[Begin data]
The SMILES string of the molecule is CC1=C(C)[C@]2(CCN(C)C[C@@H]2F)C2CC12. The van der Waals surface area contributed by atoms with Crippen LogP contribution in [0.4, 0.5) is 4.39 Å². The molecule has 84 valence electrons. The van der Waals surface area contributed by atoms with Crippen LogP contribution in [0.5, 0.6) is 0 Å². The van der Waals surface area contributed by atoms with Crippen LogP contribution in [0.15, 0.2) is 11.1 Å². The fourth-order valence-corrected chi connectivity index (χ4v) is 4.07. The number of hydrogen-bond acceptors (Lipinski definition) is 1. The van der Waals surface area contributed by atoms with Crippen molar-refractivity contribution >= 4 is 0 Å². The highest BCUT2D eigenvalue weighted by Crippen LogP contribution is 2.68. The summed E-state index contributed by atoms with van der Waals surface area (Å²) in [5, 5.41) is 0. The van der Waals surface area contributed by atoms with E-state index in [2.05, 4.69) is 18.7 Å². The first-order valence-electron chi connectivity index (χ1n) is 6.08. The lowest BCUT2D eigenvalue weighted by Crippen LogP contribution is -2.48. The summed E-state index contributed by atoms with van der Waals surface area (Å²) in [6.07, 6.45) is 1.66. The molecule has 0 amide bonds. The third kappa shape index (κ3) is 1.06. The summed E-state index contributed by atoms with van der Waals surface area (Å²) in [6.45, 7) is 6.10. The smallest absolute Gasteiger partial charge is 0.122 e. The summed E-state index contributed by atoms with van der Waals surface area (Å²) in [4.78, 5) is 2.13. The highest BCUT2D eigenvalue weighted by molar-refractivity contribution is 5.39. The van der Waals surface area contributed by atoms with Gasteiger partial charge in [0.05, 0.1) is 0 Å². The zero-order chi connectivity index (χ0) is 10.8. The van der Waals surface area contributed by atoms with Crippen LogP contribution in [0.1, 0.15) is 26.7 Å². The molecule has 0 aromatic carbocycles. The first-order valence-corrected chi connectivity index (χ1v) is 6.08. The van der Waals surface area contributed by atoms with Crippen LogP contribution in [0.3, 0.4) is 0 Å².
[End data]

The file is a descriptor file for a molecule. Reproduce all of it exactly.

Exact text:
The SMILES string of the molecule is CC1=C(C)[C@]2(CCN(C)C[C@@H]2F)C2CC12. The van der Waals surface area contributed by atoms with Crippen LogP contribution in [0.4, 0.5) is 4.39 Å². The molecule has 84 valence electrons. The van der Waals surface area contributed by atoms with Crippen LogP contribution in [0.5, 0.6) is 0 Å². The van der Waals surface area contributed by atoms with Crippen LogP contribution in [0.15, 0.2) is 11.1 Å². The fourth-order valence-corrected chi connectivity index (χ4v) is 4.07. The number of hydrogen-bond acceptors (Lipinski definition) is 1. The van der Waals surface area contributed by atoms with Crippen molar-refractivity contribution >= 4 is 0 Å². The highest BCUT2D eigenvalue weighted by Crippen LogP contribution is 2.68. The summed E-state index contributed by atoms with van der Waals surface area (Å²) in [5, 5.41) is 0. The van der Waals surface area contributed by atoms with E-state index in [2.05, 4.69) is 18.7 Å². The first-order valence-electron chi connectivity index (χ1n) is 6.08. The lowest BCUT2D eigenvalue weighted by Crippen LogP contribution is -2.48. The summed E-state index contributed by atoms with van der Waals surface area (Å²) in [6.07, 6.45) is 1.66. The molecule has 0 amide bonds. The third kappa shape index (κ3) is 1.06. The summed E-state index contributed by atoms with van der Waals surface area (Å²) in [6.45, 7) is 6.10. The smallest absolute Gasteiger partial charge is 0.122 e. The summed E-state index contributed by atoms with van der Waals surface area (Å²) in [4.78, 5) is 2.13. The highest BCUT2D eigenvalue weighted by molar-refractivity contribution is 5.39. The van der Waals surface area contributed by atoms with Gasteiger partial charge in [0.05, 0.1) is 0 Å². The zero-order chi connectivity index (χ0) is 10.8. The van der Waals surface area contributed by atoms with Crippen LogP contribution in [0.1, 0.15) is 26.7 Å². The molecule has 0 aromatic carbocycles. The first-order valence-corrected chi connectivity index (χ1v) is 6.08. The van der Waals surface area contributed by atoms with Crippen LogP contribution in [0.3, 0.4) is 0 Å².